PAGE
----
A Complaint Letter
While it is said “a picture is worth a thousand words,” the October 13, 1868 Hillsdale Standard “Letter to the Editor” paints quite a different picture of the:
Court House Square
MR EDITOR: Some five years ago I spent a couple of days in your beautiful village, and was delighted to see how much care and attention had been given to your Court House Square, trees, etc. – then the most beautiful of the kind in the State.
I recently spent a week in Hillsdale, and oh, how changed! The trees, many of them dying, some already dead, several gone, many being choked to death by suckers at the roots, which ought to be removed; and, instead of a well cared for, well painted fence, I found most of the posts rotted, rails gone, gates broken, paint nearly all off, the grounds growing up to brush and weeds; and, strangest of all, a cow and horse pasturing therein. From all appearances I should judge the horse had pastured there all summer. The out-houses were filthy, and to cap it all – a full grown “hog-sty” in the middle of the grounds, with its occupant wallowing in filth.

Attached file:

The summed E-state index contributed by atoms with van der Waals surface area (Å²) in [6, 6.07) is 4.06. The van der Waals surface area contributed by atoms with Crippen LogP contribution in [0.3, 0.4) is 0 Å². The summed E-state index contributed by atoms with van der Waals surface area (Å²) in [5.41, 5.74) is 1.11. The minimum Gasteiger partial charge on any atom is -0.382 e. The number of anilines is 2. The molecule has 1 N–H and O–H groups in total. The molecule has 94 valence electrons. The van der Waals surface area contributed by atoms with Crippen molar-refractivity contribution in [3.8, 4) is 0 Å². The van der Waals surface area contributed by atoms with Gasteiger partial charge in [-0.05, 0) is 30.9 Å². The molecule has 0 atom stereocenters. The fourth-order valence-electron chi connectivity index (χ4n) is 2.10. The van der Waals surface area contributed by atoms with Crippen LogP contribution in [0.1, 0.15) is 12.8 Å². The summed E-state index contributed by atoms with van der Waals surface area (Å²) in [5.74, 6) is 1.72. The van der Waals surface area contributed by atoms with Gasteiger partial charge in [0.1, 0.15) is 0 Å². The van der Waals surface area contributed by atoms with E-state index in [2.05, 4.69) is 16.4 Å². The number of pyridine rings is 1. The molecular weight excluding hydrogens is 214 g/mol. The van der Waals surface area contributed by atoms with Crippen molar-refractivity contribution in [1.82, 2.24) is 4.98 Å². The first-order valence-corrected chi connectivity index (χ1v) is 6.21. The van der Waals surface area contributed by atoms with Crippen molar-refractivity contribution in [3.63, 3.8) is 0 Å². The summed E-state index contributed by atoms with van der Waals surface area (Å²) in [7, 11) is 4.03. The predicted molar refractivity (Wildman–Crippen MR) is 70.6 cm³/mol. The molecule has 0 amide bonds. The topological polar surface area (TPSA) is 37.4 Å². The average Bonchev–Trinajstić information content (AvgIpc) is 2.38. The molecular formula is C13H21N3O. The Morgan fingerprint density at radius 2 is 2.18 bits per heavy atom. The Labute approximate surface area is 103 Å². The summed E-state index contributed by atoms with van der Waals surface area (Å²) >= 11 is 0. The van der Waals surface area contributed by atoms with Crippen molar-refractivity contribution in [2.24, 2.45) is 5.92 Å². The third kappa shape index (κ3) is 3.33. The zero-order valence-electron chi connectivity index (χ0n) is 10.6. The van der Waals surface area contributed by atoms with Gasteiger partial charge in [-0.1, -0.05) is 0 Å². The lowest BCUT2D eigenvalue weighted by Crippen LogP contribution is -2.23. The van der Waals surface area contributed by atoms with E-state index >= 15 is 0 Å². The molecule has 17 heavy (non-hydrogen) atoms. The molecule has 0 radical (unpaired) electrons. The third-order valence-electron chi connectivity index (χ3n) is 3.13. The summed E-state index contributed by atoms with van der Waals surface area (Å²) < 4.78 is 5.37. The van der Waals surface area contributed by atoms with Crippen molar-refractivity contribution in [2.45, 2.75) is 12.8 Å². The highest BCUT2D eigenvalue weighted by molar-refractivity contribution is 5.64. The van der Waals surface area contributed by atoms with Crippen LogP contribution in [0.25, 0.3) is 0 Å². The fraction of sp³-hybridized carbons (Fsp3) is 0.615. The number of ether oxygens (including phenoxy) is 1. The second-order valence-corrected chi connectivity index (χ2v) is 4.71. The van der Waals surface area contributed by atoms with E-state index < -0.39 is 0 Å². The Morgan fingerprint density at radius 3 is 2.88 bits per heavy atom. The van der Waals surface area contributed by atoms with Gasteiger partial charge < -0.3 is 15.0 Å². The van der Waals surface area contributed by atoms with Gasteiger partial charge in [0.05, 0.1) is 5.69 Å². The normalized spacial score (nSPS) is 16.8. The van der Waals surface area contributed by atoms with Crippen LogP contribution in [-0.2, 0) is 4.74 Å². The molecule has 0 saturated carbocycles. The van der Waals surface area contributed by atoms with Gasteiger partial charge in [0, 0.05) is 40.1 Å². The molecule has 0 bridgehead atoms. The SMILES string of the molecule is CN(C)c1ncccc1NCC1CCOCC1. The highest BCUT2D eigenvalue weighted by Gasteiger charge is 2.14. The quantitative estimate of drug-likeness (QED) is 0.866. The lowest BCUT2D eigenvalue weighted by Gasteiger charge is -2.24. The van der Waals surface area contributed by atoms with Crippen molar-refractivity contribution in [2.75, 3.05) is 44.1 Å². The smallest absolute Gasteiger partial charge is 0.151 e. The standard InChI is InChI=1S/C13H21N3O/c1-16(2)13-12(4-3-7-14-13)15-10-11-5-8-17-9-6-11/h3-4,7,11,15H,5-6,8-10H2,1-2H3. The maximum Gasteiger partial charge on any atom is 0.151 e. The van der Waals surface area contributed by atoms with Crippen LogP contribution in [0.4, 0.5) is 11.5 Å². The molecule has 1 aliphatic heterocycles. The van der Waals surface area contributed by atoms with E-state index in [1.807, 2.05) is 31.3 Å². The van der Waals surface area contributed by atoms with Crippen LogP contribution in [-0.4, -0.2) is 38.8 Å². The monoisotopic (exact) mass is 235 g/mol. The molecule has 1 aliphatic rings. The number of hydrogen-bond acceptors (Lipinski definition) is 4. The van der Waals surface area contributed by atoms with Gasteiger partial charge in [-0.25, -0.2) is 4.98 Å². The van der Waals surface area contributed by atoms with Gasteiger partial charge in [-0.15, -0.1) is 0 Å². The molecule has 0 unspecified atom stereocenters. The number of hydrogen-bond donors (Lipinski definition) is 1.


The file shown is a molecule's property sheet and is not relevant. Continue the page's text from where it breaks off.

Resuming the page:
Verily I said to myself, the spirit of the founder of that once beautiful ground has departed. Can it be possible that the once most ornamental and attractive feature of the village shall thus be permitted to go into general ruin?
I said to myself, if I was an occupant of those grounds, or the Court House either, I would see those things better cared for, and if the County refused to pay the bills, the citizens of the village would cheerfully do it.
I was comforted by learning that the Supervisors of the County were to meet soon, when this “field of desolation” will be renovated without doubt – and perhaps the Court House too, in November – unless the occupants take better care of the property entrusted to their keeping.
October 13, 1868
Carol A. Lackey